Academic journal article The Journal of Parapsychology

Remote Facilitation of Attention Focusing with Psi-Supportive versus Psi-Unsupportive Experimenter Suggestions

Academic journal article The Journal of Parapsychology

Remote Facilitation of Attention Focusing with Psi-Supportive versus Psi-Unsupportive Experimenter Suggestions

Article excerpt

A continuing problem for parapsychology is why certain experimenters seem to consistently obtain positive psi results while others have a track record of null results (e.g., Kennedy & Taddonio, 1976). This experimenter effect question has been systematically examined within the EDA-DMILS paradigm (1) by Schneider, Binder, and Walach (2000), who compared neutral and personal experimenter-participant interactions and found a greater DMILS effect size for the neutral condition. Also in the EDA-DMILS paradigm, Richard Wiseman (a psi counteradvocate) and Marilyn Schlitz (a psi advocate) conducted two joint remote staring detection experiments with the same laboratories, equipment, and participant pool, yet found that Wiseman obtained chance results while Schlitz obtained significant evidence for psi (Wiseman & Schlitz, 1997, 1999). This pattern was consistent with their previous psi research findings. This research ruled out differences in participant population and equipment as contributory factors to the experim enters' different results. However, participants were not randomly allocated to experimenters, and there remained many uncontrolled differences between the two experimenters, such as personality, appearance, and sex differences, potential procedural differences, and differences in psi belief and possibly psi ability, any of which might contribute to their differing psi results.

In an attempt to control for many of these factors, Watt and Brady (2002) conducted two studies using remote facilitation of focusing of attention as the psi task. This psi task had only been reported twice before (Brady & Morris, 1997; Braud, Shafer, McNeill, & Guerra, 1995), and both studies had obtained positive evidence for a psi effect. In Watt and Brady's study, the experimenter Caroline Watt (CW) was the remote helper throughout. Prior to the session, half of the participants read an article intended to give the impression that CW had a track record of previous positive psi results, whereas the other half read a similar article that suggested CW had a history of null psi results. Thus, the experimenter's sex, appearance, personality, and psi belief and ability were controlled in these studies. The principal manipulation was of the participants' beliefs about their experimenter. During the session CW attempted to treat the participants identically; however, CW was not blind to the suggestion condition. Participants in the positive suggestion condition consistently gave CW more positive ratings for warmth, professionalism, and ability to instil confidence in the task; however, no difference in psi scoring was found between the positive suggestion and negative suggestion groups. (2) These studies suggest that, when experimenter variables are controlled and limited to varying the participants' beliefs about the experimenter's previous psi research track record, this has little effect on participants' psi performance. However, the Watt and Brady studies showed that participants' perceptions of the experimenter could be affected by even a small difference in how the experimenter is portrayed prior to them meeting the experimenter.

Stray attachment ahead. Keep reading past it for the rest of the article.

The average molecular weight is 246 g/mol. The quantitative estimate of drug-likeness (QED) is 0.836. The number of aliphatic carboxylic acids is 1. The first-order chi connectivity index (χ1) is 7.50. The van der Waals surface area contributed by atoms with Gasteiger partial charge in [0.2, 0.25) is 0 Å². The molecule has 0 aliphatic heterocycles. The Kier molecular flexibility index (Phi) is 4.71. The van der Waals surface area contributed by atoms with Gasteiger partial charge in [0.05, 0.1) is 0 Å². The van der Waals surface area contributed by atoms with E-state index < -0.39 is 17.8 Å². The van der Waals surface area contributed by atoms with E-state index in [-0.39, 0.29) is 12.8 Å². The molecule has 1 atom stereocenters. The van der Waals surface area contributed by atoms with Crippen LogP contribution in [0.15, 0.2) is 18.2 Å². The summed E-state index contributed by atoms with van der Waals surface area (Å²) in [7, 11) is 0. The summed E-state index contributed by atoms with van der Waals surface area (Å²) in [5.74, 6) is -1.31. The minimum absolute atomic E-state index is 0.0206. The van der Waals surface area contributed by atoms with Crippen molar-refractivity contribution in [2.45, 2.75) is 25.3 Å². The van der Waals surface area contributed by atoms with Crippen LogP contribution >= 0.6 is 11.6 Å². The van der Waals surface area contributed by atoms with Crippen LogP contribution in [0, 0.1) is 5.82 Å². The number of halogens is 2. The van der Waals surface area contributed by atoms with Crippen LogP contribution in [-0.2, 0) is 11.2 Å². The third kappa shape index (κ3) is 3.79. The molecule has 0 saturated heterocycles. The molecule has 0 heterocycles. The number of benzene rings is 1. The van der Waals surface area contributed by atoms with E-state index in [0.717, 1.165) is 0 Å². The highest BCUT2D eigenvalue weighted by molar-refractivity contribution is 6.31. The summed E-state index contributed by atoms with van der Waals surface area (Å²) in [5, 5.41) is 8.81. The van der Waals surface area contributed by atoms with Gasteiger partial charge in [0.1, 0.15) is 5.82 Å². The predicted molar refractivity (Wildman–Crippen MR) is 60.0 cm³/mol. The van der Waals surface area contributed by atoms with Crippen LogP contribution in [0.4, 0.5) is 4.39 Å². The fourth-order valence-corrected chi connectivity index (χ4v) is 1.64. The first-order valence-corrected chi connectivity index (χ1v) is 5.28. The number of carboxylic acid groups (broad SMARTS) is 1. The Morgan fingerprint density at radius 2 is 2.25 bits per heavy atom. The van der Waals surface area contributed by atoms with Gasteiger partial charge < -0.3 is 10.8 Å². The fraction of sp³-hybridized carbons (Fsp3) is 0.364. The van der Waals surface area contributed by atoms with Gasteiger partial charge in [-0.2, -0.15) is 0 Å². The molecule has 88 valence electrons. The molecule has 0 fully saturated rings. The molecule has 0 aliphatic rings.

Watt and Brady (2002) investigated the effect of varying participants' prior knowledge about their experimenter. To build on our findings, we decided to conduct a study that systematically varied the psi supportiveness of suggestions made by the experimenter to the participants during the session. Hall of the participants were randomly allocated to the positive suggestion condition and half to the negative suggestion condition. In the positive condition, during the presession chat, the experimenter actively and explicitly referred to his positive psi belief and attempted to encourage the participants to consider and discuss possible psi experiences that they might have had. In addition, he referred to previous successful research using the same psi task and made positive suggestions for success in the session. …

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